Recent changes in tax laws have resulted in important provisions for the annual required minimum distributions (RMD) and qualified charitable deductible limits (QCD). In conjunction with those adjustments, market volatility has sweetened the pot when considering Roth conversions. All three of these changes have created unique and unprecedented opportunities for charitably minded investors.
Back in 2019, Congress raised the age that IRA owners are required to start taking distributions from their IRAs from age 70½, to age 72. Surprisingly, the required age for making qualified charitable distributions remains at 70½. A QCD allows for a direct contribution, up to $100,000 per year, from an IRA to a qualified charity (not a donor-advised fund) without realizing taxes.
Mandatory IRA distributions were impacted by the Coronavirus Aid, Relief, and Economic Security (CARES) Act. Upon its signing in March of 2020, the IRS totally suspended RMDs for 2020. This means there is no hindrance to clients who may consider a Roth conversion, as usually RMDs must be satisfied prior to taking any Roth conversions.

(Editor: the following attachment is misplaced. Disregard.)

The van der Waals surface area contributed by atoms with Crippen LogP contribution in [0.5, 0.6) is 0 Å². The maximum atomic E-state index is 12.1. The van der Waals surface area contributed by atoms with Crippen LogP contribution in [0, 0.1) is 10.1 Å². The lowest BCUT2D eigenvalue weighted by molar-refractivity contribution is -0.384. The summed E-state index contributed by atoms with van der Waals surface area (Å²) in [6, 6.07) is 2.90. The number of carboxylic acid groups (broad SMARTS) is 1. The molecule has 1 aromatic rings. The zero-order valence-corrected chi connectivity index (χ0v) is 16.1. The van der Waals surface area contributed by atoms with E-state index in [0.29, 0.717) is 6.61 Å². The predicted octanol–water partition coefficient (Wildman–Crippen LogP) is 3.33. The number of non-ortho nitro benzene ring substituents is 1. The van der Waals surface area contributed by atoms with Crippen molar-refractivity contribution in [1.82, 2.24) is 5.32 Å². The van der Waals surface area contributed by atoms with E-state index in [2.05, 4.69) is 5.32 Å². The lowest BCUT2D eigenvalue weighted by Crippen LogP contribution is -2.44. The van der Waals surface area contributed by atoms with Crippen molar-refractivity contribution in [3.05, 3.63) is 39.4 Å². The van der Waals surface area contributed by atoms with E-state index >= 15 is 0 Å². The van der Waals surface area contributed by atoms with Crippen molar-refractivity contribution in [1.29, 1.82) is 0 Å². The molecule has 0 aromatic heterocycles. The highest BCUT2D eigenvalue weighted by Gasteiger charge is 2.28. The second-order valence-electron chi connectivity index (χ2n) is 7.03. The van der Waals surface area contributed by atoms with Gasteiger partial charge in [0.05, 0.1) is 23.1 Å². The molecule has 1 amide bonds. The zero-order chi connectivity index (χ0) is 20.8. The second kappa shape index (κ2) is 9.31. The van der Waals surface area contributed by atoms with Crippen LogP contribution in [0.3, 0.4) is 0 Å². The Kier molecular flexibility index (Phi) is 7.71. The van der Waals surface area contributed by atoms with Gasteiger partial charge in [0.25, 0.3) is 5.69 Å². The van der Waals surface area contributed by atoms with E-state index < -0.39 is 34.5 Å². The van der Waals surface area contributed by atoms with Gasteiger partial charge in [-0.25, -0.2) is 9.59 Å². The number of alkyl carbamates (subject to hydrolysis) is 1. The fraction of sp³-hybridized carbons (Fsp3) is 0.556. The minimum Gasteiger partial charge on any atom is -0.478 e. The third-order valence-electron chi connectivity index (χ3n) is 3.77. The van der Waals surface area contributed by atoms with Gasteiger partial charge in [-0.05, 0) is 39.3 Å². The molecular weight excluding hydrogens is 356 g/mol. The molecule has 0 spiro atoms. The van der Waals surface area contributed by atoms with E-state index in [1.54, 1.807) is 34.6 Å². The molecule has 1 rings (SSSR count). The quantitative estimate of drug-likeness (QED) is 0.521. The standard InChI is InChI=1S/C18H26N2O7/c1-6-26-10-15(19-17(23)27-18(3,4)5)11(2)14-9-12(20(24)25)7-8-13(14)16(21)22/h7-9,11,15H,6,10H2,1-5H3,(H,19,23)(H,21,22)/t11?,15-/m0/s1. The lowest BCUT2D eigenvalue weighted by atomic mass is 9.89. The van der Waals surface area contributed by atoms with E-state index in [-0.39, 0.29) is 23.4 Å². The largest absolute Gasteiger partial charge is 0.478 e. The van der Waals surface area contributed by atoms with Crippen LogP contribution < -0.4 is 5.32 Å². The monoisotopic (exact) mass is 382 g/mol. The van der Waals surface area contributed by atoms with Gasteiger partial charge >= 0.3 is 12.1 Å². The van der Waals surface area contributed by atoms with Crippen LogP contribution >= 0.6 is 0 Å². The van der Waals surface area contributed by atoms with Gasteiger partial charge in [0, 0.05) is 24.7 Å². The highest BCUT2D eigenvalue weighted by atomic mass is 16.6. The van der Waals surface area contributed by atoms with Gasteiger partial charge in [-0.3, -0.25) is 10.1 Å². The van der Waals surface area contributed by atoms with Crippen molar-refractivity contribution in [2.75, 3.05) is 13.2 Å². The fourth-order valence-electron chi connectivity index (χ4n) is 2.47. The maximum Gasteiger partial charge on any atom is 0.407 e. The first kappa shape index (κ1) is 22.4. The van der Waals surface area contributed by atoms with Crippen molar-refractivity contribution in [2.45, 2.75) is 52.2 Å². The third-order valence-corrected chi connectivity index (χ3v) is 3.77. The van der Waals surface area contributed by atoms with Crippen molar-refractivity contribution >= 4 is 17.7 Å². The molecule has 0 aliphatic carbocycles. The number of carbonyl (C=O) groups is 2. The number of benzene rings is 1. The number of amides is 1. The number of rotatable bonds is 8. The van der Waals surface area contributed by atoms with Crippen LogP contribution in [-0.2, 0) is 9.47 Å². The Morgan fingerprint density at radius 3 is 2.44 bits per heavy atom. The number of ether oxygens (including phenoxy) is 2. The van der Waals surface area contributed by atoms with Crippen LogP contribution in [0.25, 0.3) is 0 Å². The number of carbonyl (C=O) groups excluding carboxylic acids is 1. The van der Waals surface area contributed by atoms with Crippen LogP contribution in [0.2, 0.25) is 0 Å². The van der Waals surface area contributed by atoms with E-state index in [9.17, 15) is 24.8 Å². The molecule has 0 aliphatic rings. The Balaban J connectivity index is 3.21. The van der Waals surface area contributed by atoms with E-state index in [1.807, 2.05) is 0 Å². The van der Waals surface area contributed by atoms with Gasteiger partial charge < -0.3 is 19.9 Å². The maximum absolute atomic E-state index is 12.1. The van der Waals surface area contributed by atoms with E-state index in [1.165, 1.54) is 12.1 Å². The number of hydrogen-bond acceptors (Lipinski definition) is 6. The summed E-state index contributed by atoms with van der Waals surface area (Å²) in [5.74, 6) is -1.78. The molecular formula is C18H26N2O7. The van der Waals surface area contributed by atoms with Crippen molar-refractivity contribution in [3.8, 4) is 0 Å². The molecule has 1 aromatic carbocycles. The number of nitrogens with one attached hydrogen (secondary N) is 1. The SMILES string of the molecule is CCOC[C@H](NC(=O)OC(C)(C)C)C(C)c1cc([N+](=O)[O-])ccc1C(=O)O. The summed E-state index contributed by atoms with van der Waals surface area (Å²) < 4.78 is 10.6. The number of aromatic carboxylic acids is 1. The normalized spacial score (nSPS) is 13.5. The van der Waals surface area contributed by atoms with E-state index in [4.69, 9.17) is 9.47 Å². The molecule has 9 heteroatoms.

Another important aspect of the CARES Act allows deducting cash charitable deductions up to 100% of Adjusted Gross Income (AGI). This is a significant increase from the 60% maximum deduction of a cash contribution offered in 2019.
These three important changes can present an opportunity for charitably motivated clients to move funds out of their pre-tax retirement accounts and make a meaningful contribution to their favored charities, completely tax-free.
The strategy includes converting a traditional, pre-tax IRA to a Roth IRA. A Roth conversion triggers a tax on the amount of the IRA that is transferred. Then, consequently making a charitable gift of cash for the same amount.
Here’s an example of this opportunity, illustrated with a retired, married couple filing jointly with $100,000 of AIG:
• Converting $50,000 from a Traditional IRA to a Roth IRA, realizing taxes but forgoing tax withholding.
• Making a cash contribution of $50,000 to a qualified charity with other funds.
• The charitable gift would completely offset any tax that was realized by the Roth conversion. Also, the converted funds would continue to grow tax-free in the Roth IRA.
This method is distinct from QCDs; QCDs are geared towards taxpayers who take the standard deduction, whereas this Roth conversion/cash gift combination relies on taxpayers itemizing their deductions. QCDs are still an available option for donors in 2020. This example is for illustrative purposes and we encourage you to consult with your tax professional.
Olson Wealth Group has been closely monitoring new legislation, as helping you pursue your financial goals requires an understanding of changing laws and regulations.
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